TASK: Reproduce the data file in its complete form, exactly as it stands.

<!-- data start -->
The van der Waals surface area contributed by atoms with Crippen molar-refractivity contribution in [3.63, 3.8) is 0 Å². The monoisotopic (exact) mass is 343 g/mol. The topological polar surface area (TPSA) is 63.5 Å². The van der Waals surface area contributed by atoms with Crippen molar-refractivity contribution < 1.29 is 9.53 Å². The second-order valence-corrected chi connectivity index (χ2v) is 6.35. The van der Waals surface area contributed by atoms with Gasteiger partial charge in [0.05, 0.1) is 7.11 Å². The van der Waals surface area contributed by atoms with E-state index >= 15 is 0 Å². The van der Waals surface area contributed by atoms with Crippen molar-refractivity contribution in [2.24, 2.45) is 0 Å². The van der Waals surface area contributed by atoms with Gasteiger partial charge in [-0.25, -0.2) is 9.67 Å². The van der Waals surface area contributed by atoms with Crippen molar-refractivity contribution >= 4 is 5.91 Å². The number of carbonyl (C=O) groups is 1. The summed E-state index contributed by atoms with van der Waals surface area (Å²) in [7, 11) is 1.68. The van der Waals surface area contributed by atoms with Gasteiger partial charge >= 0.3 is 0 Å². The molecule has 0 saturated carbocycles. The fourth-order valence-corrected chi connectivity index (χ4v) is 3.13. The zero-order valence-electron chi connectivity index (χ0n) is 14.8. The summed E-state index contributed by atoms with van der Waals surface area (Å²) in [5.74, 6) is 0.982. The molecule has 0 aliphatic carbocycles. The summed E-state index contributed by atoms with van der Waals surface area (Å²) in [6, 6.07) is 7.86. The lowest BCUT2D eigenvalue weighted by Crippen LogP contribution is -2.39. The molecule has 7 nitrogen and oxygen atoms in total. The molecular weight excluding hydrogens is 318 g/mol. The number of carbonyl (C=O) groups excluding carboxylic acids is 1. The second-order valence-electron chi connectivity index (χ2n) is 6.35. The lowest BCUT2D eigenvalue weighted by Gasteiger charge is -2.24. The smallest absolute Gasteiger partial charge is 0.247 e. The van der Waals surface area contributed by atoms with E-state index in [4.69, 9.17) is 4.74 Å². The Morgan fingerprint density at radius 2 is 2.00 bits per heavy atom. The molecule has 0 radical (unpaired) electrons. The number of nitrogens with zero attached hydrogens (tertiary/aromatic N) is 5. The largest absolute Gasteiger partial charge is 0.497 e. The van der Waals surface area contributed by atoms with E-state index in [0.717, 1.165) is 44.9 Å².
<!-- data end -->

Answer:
The van der Waals surface area contributed by atoms with Crippen molar-refractivity contribution in [3.63, 3.8) is 0 Å². The monoisotopic (exact) mass is 343 g/mol. The topological polar surface area (TPSA) is 63.5 Å². The van der Waals surface area contributed by atoms with Crippen molar-refractivity contribution < 1.29 is 9.53 Å². The second-order valence-corrected chi connectivity index (χ2v) is 6.35. The van der Waals surface area contributed by atoms with Gasteiger partial charge in [0.05, 0.1) is 7.11 Å². The van der Waals surface area contributed by atoms with E-state index >= 15 is 0 Å². The van der Waals surface area contributed by atoms with Crippen molar-refractivity contribution in [2.24, 2.45) is 0 Å². The van der Waals surface area contributed by atoms with Gasteiger partial charge in [-0.25, -0.2) is 9.67 Å². The van der Waals surface area contributed by atoms with Crippen molar-refractivity contribution >= 4 is 5.91 Å². The number of carbonyl (C=O) groups is 1. The summed E-state index contributed by atoms with van der Waals surface area (Å²) in [7, 11) is 1.68. The van der Waals surface area contributed by atoms with Gasteiger partial charge >= 0.3 is 0 Å². The molecule has 0 saturated carbocycles. The fourth-order valence-corrected chi connectivity index (χ4v) is 3.13. The zero-order valence-electron chi connectivity index (χ0n) is 14.8. The summed E-state index contributed by atoms with van der Waals surface area (Å²) in [5.74, 6) is 0.982. The molecule has 0 aliphatic carbocycles. The summed E-state index contributed by atoms with van der Waals surface area (Å²) in [6, 6.07) is 7.86. The lowest BCUT2D eigenvalue weighted by Crippen LogP contribution is -2.39. The molecule has 7 nitrogen and oxygen atoms in total. The molecular weight excluding hydrogens is 318 g/mol. The number of carbonyl (C=O) groups excluding carboxylic acids is 1. The second-order valence-electron chi connectivity index (χ2n) is 6.35. The lowest BCUT2D eigenvalue weighted by Gasteiger charge is -2.24. The smallest absolute Gasteiger partial charge is 0.247 e. The van der Waals surface area contributed by atoms with E-state index in [4.69, 9.17) is 4.74 Å². The Morgan fingerprint density at radius 2 is 2.00 bits per heavy atom. The molecule has 0 radical (unpaired) electrons. The number of nitrogens with zero attached hydrogens (tertiary/aromatic N) is 5. The largest absolute Gasteiger partial charge is 0.497 e. The van der Waals surface area contributed by atoms with E-state index in [0.717, 1.165) is 44.9 Å².